Where there’s smoke, there may be
developmental problems for kids
The dangers of cigarette smoking are common knowledge. And when it comes to smoking while pregnant, life-threatening health hazards extend to the fetus and newborn.
With all this information available to pregnant smokers, why don’t they quit?
Scientists at UB’s Research Institute on Addictions (RIA) and the School of Public Health and Health Professions are trying to shed light on this and other questions related to the prevalence and dangers of smoking while pregnant.
In a new study published recently in the journal Addictive Behaviors, the researchers looked at the impact of social and environmental factors on smoking cessation in a sample of low-income, pregnant smokers.
They found that 47 percent of the women who smoked also had a partner who smoked, a common research finding for smoking.
What surprised the researchers, however, was the finding that when a woman’s friends smoked—friends with whom she spends time, not relatives or other household members—the likelihood that these pregnant women would continue to smoke increased.
Gregory G. Homish, assistant professor in community health and health behavior and first author on the study, says it isn’t entirely clear why the influence of friends was greater than the influence of family members.
“It may be related to the amount of time women spend with friends compared to relatives. It is also possible that the nature of the relationship is important to consider,” Homish says.
But he cautions that pregnant women smokers—whose social network includes smokers—have been shown to inhale side-stream smoke, which contains higher concentrations of toxins than mainstream smoke.
“Side-stream smoke readily enters the bloodstream and may have significant physiological and neurological influences on the fetus,” he says.
Co-researcher Rina Das Eiden, senior research scientist at RIA, says the finding “may point to the need for including the woman’s social network and partner in smoking-cessation treatment.”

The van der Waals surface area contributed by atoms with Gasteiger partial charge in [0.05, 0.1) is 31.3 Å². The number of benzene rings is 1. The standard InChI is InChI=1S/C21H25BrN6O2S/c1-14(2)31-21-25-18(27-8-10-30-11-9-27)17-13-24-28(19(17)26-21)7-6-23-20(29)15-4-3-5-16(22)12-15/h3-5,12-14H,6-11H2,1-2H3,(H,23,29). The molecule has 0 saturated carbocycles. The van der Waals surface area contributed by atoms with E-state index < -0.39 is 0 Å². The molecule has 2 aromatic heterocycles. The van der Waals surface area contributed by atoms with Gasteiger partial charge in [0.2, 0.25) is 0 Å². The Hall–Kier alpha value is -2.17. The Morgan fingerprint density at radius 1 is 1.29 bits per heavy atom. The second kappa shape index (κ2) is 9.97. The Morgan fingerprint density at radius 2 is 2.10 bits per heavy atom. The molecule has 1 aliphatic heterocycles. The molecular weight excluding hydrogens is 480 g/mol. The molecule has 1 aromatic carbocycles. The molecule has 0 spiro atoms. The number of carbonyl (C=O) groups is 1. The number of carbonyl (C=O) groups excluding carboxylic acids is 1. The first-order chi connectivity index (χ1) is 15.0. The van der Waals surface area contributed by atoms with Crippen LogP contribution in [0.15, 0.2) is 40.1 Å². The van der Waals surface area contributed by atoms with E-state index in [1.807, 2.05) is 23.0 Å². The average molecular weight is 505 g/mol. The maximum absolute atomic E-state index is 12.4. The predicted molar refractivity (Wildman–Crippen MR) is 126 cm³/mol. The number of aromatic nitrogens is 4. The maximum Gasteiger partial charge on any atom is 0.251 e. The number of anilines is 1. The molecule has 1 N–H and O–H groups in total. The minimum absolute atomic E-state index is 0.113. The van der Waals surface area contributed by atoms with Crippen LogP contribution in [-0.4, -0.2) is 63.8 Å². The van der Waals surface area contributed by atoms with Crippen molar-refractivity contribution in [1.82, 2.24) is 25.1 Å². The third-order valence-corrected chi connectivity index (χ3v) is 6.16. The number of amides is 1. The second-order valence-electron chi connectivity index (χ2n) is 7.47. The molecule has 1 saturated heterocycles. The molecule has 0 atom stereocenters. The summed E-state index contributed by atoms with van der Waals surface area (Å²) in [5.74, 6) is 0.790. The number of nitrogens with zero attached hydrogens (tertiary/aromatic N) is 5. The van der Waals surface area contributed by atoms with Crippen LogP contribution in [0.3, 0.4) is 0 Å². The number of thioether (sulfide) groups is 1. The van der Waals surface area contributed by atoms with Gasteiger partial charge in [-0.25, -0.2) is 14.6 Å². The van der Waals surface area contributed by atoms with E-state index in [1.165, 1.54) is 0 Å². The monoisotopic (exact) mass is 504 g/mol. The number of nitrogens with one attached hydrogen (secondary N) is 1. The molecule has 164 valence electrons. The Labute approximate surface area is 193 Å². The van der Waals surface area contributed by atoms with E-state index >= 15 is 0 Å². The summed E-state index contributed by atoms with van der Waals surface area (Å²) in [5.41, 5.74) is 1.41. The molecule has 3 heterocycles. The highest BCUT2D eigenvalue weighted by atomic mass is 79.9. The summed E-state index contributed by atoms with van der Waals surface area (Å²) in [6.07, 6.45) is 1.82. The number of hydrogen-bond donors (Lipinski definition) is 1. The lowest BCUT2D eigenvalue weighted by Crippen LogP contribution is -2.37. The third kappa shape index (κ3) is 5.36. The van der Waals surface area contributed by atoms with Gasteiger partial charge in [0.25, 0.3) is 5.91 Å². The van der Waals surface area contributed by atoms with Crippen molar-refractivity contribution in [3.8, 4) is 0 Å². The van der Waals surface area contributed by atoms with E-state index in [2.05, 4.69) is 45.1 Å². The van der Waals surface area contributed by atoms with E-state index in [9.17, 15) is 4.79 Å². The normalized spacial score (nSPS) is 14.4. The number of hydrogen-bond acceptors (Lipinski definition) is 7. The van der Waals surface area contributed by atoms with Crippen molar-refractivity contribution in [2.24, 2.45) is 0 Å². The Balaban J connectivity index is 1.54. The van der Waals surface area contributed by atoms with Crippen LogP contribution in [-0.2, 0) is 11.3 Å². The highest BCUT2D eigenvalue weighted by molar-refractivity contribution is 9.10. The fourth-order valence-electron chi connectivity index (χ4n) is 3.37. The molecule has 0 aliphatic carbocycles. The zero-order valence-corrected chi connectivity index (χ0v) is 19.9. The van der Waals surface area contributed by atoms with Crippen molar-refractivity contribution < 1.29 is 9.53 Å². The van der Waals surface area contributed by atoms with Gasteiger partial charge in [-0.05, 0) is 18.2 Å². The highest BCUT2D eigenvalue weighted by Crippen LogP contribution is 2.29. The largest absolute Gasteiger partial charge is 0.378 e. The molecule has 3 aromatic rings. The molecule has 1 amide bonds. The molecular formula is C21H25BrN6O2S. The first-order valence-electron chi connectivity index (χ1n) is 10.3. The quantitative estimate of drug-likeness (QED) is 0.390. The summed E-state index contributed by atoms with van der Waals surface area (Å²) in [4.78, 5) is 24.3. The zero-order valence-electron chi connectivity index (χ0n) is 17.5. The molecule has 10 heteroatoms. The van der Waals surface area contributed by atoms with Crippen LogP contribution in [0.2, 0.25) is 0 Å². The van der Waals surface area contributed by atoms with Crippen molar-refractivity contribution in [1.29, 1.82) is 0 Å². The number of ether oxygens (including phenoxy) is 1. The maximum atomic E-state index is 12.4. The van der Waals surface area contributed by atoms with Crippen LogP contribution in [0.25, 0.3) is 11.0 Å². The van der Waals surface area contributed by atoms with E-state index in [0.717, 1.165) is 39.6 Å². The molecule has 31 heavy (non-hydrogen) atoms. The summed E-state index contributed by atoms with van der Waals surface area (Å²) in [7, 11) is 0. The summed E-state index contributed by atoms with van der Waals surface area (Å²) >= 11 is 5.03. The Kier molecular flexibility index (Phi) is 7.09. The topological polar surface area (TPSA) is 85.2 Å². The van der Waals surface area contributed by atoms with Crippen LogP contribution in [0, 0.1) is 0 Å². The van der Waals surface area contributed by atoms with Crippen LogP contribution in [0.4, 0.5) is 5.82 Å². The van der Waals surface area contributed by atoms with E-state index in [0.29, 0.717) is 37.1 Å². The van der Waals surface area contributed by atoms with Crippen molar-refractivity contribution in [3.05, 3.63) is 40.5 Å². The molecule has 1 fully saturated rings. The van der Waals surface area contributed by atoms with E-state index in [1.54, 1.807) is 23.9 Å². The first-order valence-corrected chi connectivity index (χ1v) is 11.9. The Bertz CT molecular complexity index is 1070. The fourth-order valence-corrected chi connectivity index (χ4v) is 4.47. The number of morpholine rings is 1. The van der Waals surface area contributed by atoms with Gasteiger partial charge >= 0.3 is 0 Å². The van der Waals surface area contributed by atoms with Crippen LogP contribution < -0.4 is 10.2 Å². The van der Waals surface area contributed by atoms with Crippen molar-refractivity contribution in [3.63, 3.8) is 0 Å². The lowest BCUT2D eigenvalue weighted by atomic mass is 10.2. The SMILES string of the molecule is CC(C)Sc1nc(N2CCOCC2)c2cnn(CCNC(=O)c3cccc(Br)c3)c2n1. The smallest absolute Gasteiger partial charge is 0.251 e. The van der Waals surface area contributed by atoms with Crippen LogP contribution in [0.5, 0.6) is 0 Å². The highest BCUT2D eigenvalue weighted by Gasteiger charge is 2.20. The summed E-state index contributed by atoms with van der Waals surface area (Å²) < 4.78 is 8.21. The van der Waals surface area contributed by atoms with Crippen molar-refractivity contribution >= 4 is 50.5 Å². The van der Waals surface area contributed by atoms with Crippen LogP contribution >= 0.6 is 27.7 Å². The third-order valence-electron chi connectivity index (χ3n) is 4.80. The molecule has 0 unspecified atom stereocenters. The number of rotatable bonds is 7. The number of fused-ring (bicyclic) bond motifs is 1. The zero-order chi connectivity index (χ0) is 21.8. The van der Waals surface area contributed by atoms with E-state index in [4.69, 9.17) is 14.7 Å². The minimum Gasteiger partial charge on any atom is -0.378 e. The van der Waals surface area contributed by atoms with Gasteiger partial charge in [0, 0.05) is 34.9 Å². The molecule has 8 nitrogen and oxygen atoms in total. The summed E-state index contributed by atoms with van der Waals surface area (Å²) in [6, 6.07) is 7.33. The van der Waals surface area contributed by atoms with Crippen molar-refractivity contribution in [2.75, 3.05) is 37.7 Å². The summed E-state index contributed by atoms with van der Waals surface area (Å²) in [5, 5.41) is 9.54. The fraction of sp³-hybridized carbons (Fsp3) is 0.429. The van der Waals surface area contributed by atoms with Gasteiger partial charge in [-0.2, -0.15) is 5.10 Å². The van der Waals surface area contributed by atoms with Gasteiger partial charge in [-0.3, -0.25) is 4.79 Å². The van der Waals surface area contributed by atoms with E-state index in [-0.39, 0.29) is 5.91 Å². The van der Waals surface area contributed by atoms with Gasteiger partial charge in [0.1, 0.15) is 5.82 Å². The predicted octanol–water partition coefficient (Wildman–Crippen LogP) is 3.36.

The findings are part of a larger research project. From 2006 to 2011, the UB researchers studied pregnant smokers’ social networks, behavior and overall health, as well as the health of their newborn children, up to the age of 2.
Eiden is the principal investigator on the five-year research project known as “Prenatal and Environmental Tobacco Smoke Exposure: Effects on Child Regulation,” funded by a multi-million dollar grant from the National Institute on Drug Abuse (NIDA).
The project has allowed UB researchers to examine the behaviors of pregnant smokers, as well as the impact of prenatal exposure to cigarettes on a child’s development of “self-regulation”—the ability to modulate emotions and behave in socially appropriate ways.
In this research, Eiden and co-investigators Pamela Schuetze, Craig Colder, Gerard Connors, Kenneth Leonard and Marilyn Huestis observed infants of smokers and non-smokers at 2 and 9 months. At 2 months, infants exposed to cigarettes were less physiologically regulated during sleep compared to non-exposed infants. At 9 months, cigarette-exposed infants were less regulated in their physiological reactions to a frustrating situation compared to non-exposed infants.
“This type of physiological dysregulation has been connected with behavior problems in other studies. We also know that boys are biologically more vulnerable,” Eiden explains. One goal of this study is to examine if this is due to child exposure to nicotine or to the quality of the care-giving environment, or a combination of both.
Eiden wants to continue studying the children of pregnant smokers up to school age, when issues of self-regulation become increasingly important and may predict social competence and success in school.
Her project also is trying to determine if high-quality care giving—maternal behavior and characteristics—may protect the child from the potentially negative consequences of cigarette exposure.
For example, Eiden points out they have found that young mothers may use smoking to deal with stress and may be using it to control anger. Eiden posits that it may be possible to take the anger-management interventions that have been applied to alcoholism and repurpose them for smoking.
She explains that the approach to interventions for pregnant smokers needs to be thoughtful and multi-faceted because women may have multiple reasons for smoking.
“It’s not enough to just tell pregnant women to quit smoking. Helping them quit may involve teaching women strategies to deal with stress or anger and providing support for them and their partners as they deal with parenthood,” says Eiden.